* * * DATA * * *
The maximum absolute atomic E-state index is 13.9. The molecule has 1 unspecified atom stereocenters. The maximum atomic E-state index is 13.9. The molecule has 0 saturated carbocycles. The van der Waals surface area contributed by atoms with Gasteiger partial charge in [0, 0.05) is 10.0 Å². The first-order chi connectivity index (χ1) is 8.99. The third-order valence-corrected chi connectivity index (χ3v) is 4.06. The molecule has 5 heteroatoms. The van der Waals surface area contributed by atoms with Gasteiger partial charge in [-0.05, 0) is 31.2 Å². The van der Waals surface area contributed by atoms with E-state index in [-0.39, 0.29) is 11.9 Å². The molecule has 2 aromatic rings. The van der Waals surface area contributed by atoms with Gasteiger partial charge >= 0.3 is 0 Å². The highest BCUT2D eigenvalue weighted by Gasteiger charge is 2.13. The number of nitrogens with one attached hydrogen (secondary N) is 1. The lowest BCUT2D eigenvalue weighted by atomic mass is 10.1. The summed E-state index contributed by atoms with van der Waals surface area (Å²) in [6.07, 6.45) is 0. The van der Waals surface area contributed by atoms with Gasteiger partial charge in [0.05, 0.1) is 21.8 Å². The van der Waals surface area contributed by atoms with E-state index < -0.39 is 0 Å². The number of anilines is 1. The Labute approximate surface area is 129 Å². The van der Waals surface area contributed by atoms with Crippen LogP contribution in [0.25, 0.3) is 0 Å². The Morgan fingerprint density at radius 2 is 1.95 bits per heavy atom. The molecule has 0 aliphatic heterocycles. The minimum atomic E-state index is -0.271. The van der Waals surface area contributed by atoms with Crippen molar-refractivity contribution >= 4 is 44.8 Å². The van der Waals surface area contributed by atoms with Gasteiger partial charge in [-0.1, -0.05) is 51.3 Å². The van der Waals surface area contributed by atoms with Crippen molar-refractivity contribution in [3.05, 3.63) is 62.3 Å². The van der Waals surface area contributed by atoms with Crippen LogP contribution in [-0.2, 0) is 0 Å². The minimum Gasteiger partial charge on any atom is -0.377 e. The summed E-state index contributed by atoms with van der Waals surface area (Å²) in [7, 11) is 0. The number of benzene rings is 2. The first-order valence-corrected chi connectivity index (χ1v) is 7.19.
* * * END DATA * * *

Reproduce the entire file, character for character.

The maximum absolute atomic E-state index is 13.9. The molecule has 1 unspecified atom stereocenters. The maximum atomic E-state index is 13.9. The molecule has 0 saturated carbocycles. The van der Waals surface area contributed by atoms with Gasteiger partial charge in [0, 0.05) is 10.0 Å². The first-order chi connectivity index (χ1) is 8.99. The third-order valence-corrected chi connectivity index (χ3v) is 4.06. The molecule has 5 heteroatoms. The van der Waals surface area contributed by atoms with Gasteiger partial charge in [-0.05, 0) is 31.2 Å². The van der Waals surface area contributed by atoms with E-state index in [-0.39, 0.29) is 11.9 Å². The molecule has 2 aromatic rings. The van der Waals surface area contributed by atoms with Gasteiger partial charge >= 0.3 is 0 Å². The highest BCUT2D eigenvalue weighted by Gasteiger charge is 2.13. The number of nitrogens with one attached hydrogen (secondary N) is 1. The lowest BCUT2D eigenvalue weighted by atomic mass is 10.1. The summed E-state index contributed by atoms with van der Waals surface area (Å²) in [6.07, 6.45) is 0. The van der Waals surface area contributed by atoms with Gasteiger partial charge in [0.05, 0.1) is 21.8 Å². The van der Waals surface area contributed by atoms with E-state index < -0.39 is 0 Å². The number of anilines is 1. The Labute approximate surface area is 129 Å². The van der Waals surface area contributed by atoms with Crippen LogP contribution in [0.25, 0.3) is 0 Å². The Morgan fingerprint density at radius 2 is 1.95 bits per heavy atom. The molecule has 0 aliphatic heterocycles. The minimum atomic E-state index is -0.271. The van der Waals surface area contributed by atoms with Crippen molar-refractivity contribution >= 4 is 44.8 Å². The van der Waals surface area contributed by atoms with Gasteiger partial charge in [-0.1, -0.05) is 51.3 Å². The van der Waals surface area contributed by atoms with Crippen molar-refractivity contribution in [3.05, 3.63) is 62.3 Å². The van der Waals surface area contributed by atoms with Crippen LogP contribution in [-0.2, 0) is 0 Å². The minimum Gasteiger partial charge on any atom is -0.377 e. The summed E-state index contributed by atoms with van der Waals surface area (Å²) in [7, 11) is 0. The number of benzene rings is 2. The first-order valence-corrected chi connectivity index (χ1v) is 7.19.